Title Background

Dumb David’: Silence and Zeal in Lady Church’s Speech <i>Piers Plowman</i> C.2.30-40, <i>Piers Plowman</i> C.2.30-40

Dumb David’: Silence and Zeal in Lady Church’s Speech Piers Plowman C.2.30-40, Piers Plowman C.2.30-40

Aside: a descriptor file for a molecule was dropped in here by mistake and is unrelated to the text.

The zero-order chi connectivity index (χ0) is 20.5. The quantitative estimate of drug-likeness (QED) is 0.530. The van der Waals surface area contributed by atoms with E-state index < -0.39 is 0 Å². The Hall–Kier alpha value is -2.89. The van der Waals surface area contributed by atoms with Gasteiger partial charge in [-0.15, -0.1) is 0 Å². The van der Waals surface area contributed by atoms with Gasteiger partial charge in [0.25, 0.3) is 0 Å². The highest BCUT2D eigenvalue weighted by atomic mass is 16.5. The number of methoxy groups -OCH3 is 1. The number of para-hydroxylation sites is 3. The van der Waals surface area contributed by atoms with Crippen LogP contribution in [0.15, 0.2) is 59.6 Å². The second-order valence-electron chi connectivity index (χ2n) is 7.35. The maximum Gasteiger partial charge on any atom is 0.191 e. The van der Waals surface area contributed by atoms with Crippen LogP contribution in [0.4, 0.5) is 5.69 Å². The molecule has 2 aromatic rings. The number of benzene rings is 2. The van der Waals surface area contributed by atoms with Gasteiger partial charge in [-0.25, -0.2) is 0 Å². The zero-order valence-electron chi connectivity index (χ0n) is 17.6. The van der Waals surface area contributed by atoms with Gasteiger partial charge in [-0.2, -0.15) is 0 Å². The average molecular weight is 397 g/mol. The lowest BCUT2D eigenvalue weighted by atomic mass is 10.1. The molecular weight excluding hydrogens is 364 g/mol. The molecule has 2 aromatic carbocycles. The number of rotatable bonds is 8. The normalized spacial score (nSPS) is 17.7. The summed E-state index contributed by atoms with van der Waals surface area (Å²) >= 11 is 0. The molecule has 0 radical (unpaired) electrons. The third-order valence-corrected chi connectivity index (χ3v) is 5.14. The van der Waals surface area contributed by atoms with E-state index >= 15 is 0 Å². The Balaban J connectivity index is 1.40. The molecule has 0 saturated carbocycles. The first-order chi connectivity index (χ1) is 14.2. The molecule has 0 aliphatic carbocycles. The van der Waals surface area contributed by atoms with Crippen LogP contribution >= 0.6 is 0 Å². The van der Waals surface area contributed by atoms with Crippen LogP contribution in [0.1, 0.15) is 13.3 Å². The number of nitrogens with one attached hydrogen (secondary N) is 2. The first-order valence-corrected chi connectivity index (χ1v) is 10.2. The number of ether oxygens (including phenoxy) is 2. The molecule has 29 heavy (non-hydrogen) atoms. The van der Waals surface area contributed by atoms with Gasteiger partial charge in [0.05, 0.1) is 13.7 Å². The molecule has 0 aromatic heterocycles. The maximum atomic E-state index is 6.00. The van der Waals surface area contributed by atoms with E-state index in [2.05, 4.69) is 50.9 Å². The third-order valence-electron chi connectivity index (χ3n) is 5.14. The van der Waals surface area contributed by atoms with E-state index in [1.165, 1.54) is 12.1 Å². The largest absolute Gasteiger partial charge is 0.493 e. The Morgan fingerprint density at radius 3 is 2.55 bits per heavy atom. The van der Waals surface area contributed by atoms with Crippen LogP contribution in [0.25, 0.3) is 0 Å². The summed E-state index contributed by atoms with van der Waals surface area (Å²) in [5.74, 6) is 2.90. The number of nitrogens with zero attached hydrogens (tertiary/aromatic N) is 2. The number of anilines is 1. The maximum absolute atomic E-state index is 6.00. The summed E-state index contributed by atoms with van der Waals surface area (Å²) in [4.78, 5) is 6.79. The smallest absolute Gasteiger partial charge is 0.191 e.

In C.2.30-40 Holy Church tells Will what is precisely wrong about Lady Meed, and she concludes her statement by quoting from the Psalter, twice defining David as dumb: “Y do it vppon dauyd; the doumbe wil no$t lyen / . . . And dauyd vndoth hymself as ├że doumbe sheweth.” Why is he dumb? Proverbial, legal, and exegetical texts supply an answer. First, the expression, “the doumbe wil no$t lyen,”is “as early version of a proverb reasonably well attested in early modern English, >Dummy cannot [or will not] lie.=@ In the legal tradition, “Bracton”discusses “the impaired ability of the mute . . . to make stipulations to an agreement or contract,” and implicit in his discussion is the point that mutes cannot lie. But why did L think that David was dumb? Because “most medieval exegetes accepted without question David’s authorship of the psalms,”in which twice the author speaks of himself as mute and dumb (Psalm 38). In citing dumb David, Holy Church thus bolsters her own authority, in that she can no longer exhibit forbearance and patience, and must instead break her silence to speak out against Lady Meed, much like David speaking out of silence against the adversaries of the Lord. Exegesis by Gregory the Great (Moralia in Job 23:11), Rupert of Deutz (De glorificatione Trinitatis 2.17), and Benedict (Regula cap. 6) confirm this reading of David.